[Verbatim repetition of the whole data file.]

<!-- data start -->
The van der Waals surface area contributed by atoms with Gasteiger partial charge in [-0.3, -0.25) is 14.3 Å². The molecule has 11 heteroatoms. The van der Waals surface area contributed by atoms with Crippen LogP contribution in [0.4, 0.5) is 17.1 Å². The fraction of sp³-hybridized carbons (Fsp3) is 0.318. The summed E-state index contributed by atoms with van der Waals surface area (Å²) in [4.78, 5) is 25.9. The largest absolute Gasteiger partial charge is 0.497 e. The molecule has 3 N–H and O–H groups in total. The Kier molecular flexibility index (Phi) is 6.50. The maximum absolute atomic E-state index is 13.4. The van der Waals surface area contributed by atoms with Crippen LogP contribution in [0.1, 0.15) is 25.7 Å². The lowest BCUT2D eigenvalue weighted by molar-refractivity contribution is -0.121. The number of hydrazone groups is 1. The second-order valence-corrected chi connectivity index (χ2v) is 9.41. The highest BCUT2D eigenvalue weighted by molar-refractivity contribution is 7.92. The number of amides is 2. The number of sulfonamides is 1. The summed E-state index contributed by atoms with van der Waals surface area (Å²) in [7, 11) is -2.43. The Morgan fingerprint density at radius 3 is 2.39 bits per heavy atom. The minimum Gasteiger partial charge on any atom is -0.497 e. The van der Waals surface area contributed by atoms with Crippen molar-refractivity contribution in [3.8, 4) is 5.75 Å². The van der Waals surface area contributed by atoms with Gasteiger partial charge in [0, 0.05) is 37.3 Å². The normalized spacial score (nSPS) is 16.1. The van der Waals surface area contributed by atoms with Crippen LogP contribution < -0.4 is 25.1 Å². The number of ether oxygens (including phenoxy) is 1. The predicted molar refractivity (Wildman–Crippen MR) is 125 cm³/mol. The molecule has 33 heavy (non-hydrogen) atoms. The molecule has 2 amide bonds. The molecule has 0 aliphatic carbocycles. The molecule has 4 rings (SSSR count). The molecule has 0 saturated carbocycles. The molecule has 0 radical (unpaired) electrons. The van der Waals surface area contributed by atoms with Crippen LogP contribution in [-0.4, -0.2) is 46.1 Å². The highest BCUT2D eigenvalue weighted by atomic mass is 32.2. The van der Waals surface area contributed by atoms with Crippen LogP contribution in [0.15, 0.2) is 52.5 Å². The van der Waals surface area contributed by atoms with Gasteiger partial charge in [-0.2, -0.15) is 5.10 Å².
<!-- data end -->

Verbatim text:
The van der Waals surface area contributed by atoms with Gasteiger partial charge in [-0.3, -0.25) is 14.3 Å². The molecule has 11 heteroatoms. The van der Waals surface area contributed by atoms with Crippen LogP contribution in [0.4, 0.5) is 17.1 Å². The fraction of sp³-hybridized carbons (Fsp3) is 0.318. The summed E-state index contributed by atoms with van der Waals surface area (Å²) in [4.78, 5) is 25.9. The largest absolute Gasteiger partial charge is 0.497 e. The molecule has 3 N–H and O–H groups in total. The Kier molecular flexibility index (Phi) is 6.50. The maximum absolute atomic E-state index is 13.4. The van der Waals surface area contributed by atoms with Crippen LogP contribution in [0.1, 0.15) is 25.7 Å². The lowest BCUT2D eigenvalue weighted by molar-refractivity contribution is -0.121. The number of hydrazone groups is 1. The second-order valence-corrected chi connectivity index (χ2v) is 9.41. The highest BCUT2D eigenvalue weighted by molar-refractivity contribution is 7.92. The number of amides is 2. The number of sulfonamides is 1. The summed E-state index contributed by atoms with van der Waals surface area (Å²) in [7, 11) is -2.43. The Morgan fingerprint density at radius 3 is 2.39 bits per heavy atom. The minimum Gasteiger partial charge on any atom is -0.497 e. The van der Waals surface area contributed by atoms with Crippen molar-refractivity contribution in [3.8, 4) is 5.75 Å². The van der Waals surface area contributed by atoms with Gasteiger partial charge in [0, 0.05) is 37.3 Å². The normalized spacial score (nSPS) is 16.1. The van der Waals surface area contributed by atoms with Crippen LogP contribution < -0.4 is 25.1 Å². The number of ether oxygens (including phenoxy) is 1. The predicted molar refractivity (Wildman–Crippen MR) is 125 cm³/mol. The molecule has 33 heavy (non-hydrogen) atoms. The molecule has 2 amide bonds. The molecule has 0 aliphatic carbocycles. The molecule has 4 rings (SSSR count). The molecule has 0 saturated carbocycles. The molecule has 0 radical (unpaired) electrons. The van der Waals surface area contributed by atoms with Crippen LogP contribution in [-0.4, -0.2) is 46.1 Å². The highest BCUT2D eigenvalue weighted by atomic mass is 32.2. The van der Waals surface area contributed by atoms with Crippen LogP contribution in [0.15, 0.2) is 52.5 Å². The van der Waals surface area contributed by atoms with Gasteiger partial charge in [-0.2, -0.15) is 5.10 Å².